SARASWAT CO OP BANK LTD Vs. STATE OF MAHARASHTRA
LAWS(SC)-2006-8-14
SUPREME COURT OF INDIA (FROM: BOMBAY)
Decided on August 17,2006

SARASWAT CO-OP. BANK LTD. Appellant
VERSUS
STATE OF MAHARASHTRA Respondents





Cited Judgements :-

SUBRAMANIAN SWAMY VS. ELECTION COMMISSION OF INDIA [LAWS(DLH)-2007-10-154] [REFERRED TO]
U P EXPORT CORPORATION LTD VS. HARI MOHAN DAS TANDON [LAWS(ALL)-2008-7-89] [REFERRED TO]
BHARAT PETROLEUM CORPORATION VS. MIRIAM J BATLIWALA [LAWS(BOM)-2009-1-112] [REFERRED TO]
DACUNHA ASSOCIATES PRIVATE LIMITED VS. DILIP JHANGIANI [LAWS(BOM)-2010-9-21] [REFERRED TO]
CHAIRMAN BAR COUNCIL OF TAMIL NADU HIGH COURT CAMPUS CHENNAI VS. S SESHACHALAM [LAWS(MAD)-2009-7-390] [REFERRED TO]
KAMAL KISHORE VS. STATE OF RAJASTHAN [LAWS(RAJ)-2007-12-15] [REFERRED TO]
NATIONAL TEXTILE CORPORATION LTD VS. NARESHKUMAR BADRIKUMAR JAGAD [LAWS(SC)-2011-9-70] [REFERRED TO]


JUDGEMENT

- (1.)Having regard to the existence of different rent control laws in the State of Maharashtra, The Maharashtra Rent Control Act, 1999, (hereinafter referred to as "the 1999 Act") was enacted to unify, consolidate and amend the law relating to the control of rents and repairs of certain premises and of eviction and for encouraging the construction of new houses by assuring a fair return on the investment by landlords and to provide for matters connected with the said purposes. The said Act came into force on 31st March, 2000, and repealed the existing Bombay Rents, Hotel and Lodging House Rates Control Act, 1947, the Central Provinces and Berar Regulation of Letting of Accommodation Act, 1946, including the Central Provinces and Berar Letting of Houses and Rent Control Order, 1949; and the Hyderabad Houses (Rent, Eviction and Lease) Control Act, 1954. With a view to achieving the objects for which the Act was enacted, certain premises, as indicated in Section 3 thereof, were exempted from the provisions of the Act.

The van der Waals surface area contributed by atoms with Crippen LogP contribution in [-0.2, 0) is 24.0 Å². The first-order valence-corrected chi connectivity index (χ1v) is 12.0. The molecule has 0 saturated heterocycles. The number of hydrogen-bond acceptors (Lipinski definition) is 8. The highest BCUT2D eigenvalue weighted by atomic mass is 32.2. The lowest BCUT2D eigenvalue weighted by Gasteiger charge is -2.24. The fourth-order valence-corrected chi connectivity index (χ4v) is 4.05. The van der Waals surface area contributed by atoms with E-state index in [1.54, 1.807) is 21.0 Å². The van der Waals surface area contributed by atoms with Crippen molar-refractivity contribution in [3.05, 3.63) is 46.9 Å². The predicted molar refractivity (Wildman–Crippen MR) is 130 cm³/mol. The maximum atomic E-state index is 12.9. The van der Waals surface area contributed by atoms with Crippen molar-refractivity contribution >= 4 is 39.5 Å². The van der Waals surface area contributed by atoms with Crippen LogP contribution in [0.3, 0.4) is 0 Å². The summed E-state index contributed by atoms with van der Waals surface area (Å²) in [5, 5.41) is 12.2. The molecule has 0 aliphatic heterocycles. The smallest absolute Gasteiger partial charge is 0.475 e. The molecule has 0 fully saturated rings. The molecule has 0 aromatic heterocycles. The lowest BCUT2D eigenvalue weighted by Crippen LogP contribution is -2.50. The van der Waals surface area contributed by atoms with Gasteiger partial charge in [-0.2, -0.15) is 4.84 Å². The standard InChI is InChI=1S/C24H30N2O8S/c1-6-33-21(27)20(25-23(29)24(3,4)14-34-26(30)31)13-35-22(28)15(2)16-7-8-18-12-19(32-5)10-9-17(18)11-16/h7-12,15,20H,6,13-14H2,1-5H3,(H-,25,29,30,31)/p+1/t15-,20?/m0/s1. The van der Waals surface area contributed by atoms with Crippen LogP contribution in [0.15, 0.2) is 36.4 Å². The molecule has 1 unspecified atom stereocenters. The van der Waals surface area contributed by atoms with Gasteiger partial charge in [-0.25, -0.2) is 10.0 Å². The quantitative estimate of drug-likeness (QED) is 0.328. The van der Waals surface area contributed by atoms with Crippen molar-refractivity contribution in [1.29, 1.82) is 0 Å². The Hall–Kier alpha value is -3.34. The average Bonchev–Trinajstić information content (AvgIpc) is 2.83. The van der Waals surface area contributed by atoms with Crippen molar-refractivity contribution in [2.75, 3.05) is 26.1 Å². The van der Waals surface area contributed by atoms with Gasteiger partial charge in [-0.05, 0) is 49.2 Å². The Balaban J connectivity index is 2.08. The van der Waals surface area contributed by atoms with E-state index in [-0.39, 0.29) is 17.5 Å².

(2.)The exclusion of certain premises from the protection provided under the Act gave rise to litigation in which challenge was thrown by different litigants to the vires of the new Act as also Section 3 (1) (b) thereof as being arbitrary and discriminatory and without having any nexus with the object sought to be achieved by the Act.
(3.)Of the several writ petitions filed in the Bombay High Court, the Writ Petition of M/s. Crompton Greaves Ltd. was taken up for decision and it was held that the classification made in Section 3 with regard to different types of tenants was on the basis of an intelligible differentia having nexus with the object sought to be achieved by the Act. It was held that the provisions of the new Act were intra vires and did not offend Article 14 of the Constitution.
;


Click here to view full judgement.
Copyright © Regent Computronics Pvt.Ltd.